Buying the Best Protein-Packed Yoghurt in Singapore

girlygetsfit supermarket yoghurt

girlygetsfit supermarket yoghurtYoghurt is a highly nutritious food that is rich in protein, calcium, riboflavin, vitamins B6 and B12. It also contains a lot of healthy live bacteria culture (just like Yakult) that is good for the stomach. Protein helps promotes satiation, which means that you are less likely to reach out for another snack since you feel already feel full. Yoghurt is also said to have many health benefits, including the promotion of fat loss, and strengthening of the immune system. Best thing is, there are so many easy ways to eat this healthy food: as a snack, as a dip, or added in smoothies.

Before you head out for the nearest Frozen Yoghurt (or Froyo) joint for your snack fix, note that the health benefit of yoghurts are maximum when taken natural. Sugar-laden yoghurts may be delicious, but they counteract many of the positive effects of taking yoghurt.

Regular vs Greek Yoghurt

Regular yoghurt and greek yoghurt are both  healthy additions to any diet given the amount of nutrition and vitamins it packs. Greek yoghurt is processed differently from regular yoghurts – it is strained many times to reach its thick and creamy consistency. I imagine it as a more concentrated version of the regular yoghurt. Due to this process, greek yoghurt contains twice the amount of protein as compared to regular yoghurt. It also less likely to upset the lactose intolerant since its straining process removes some of the lactose.  Greek yoghurt is also ideal for low-carb dieters since it contains half the amount of carbohydrates as its regular yoghurt counterpart.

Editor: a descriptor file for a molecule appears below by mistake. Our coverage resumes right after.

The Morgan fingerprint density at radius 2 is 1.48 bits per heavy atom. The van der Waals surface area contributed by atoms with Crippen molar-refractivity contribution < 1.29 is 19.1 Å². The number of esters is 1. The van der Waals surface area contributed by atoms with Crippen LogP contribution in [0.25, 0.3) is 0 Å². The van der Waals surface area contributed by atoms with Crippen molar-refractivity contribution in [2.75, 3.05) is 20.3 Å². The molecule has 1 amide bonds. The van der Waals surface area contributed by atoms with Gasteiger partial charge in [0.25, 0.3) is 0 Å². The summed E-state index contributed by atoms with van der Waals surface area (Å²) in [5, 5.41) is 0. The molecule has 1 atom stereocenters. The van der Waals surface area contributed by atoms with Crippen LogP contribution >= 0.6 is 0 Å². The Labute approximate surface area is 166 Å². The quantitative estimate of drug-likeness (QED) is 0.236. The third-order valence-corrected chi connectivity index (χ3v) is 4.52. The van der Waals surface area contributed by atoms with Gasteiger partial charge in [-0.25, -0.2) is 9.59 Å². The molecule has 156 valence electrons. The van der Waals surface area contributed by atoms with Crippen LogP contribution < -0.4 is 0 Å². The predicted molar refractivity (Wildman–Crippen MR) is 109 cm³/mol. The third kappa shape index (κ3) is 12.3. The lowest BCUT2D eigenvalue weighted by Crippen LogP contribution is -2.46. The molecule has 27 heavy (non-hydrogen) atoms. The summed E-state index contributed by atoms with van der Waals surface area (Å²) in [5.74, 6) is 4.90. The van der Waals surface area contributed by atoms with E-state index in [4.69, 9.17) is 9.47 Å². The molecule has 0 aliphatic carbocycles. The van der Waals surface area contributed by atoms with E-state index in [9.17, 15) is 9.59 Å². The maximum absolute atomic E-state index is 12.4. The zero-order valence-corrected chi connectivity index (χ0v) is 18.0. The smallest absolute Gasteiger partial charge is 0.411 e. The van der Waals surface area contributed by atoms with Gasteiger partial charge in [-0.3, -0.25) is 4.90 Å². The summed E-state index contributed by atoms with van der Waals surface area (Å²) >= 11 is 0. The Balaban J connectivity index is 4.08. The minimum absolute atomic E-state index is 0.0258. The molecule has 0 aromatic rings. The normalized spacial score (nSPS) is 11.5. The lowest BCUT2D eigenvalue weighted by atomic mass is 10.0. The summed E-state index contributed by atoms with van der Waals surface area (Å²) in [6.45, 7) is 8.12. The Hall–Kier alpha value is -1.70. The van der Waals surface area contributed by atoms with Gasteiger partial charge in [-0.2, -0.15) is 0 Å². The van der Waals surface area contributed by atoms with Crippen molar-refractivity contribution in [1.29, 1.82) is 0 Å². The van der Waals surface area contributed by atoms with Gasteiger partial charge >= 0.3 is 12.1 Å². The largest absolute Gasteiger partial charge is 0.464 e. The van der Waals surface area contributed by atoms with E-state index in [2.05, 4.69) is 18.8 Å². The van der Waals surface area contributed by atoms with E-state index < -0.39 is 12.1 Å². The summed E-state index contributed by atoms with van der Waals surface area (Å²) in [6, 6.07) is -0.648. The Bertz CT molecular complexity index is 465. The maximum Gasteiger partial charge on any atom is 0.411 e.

When I got to the supermarket counters, I was immediately greeted by so many yoghurts touting the words ‘greek’ which got me really excited! Which do I choose?!

girlygetsfit greekstyle yoghurt girlygetsfit total 0 yoghurt

Discovering Fage

Faced with so many brand to choose from, I decided to narrow down my search using the cost perspective. I noticed  that most of the yoghurts costed around the same, with the exception of one – Fage 0. This wordy, plain and small tub seem to cost four times more than the other yoghurts. It contains half the amount of yoghurt (each container weighs 500g) as compared to its greek counterparts, yet it costs twice as much (Fage 0 costs around $12 while other greek yoghurts cost around $6)! Out of curiosity, I decided to consult its nutritional profile. Fage yoghurt contains 10g of protein per serving (57 kCal), while other greek yoghurts contained around 4-6g protein of protein per serving. Fage yoghurt fits the nutrient profile of greek yoghurt while the other greek-style yoghurts had profiles looking more like regular yoghurts.

Greek Yoghurt and Greek-style Yoghurt are not the same!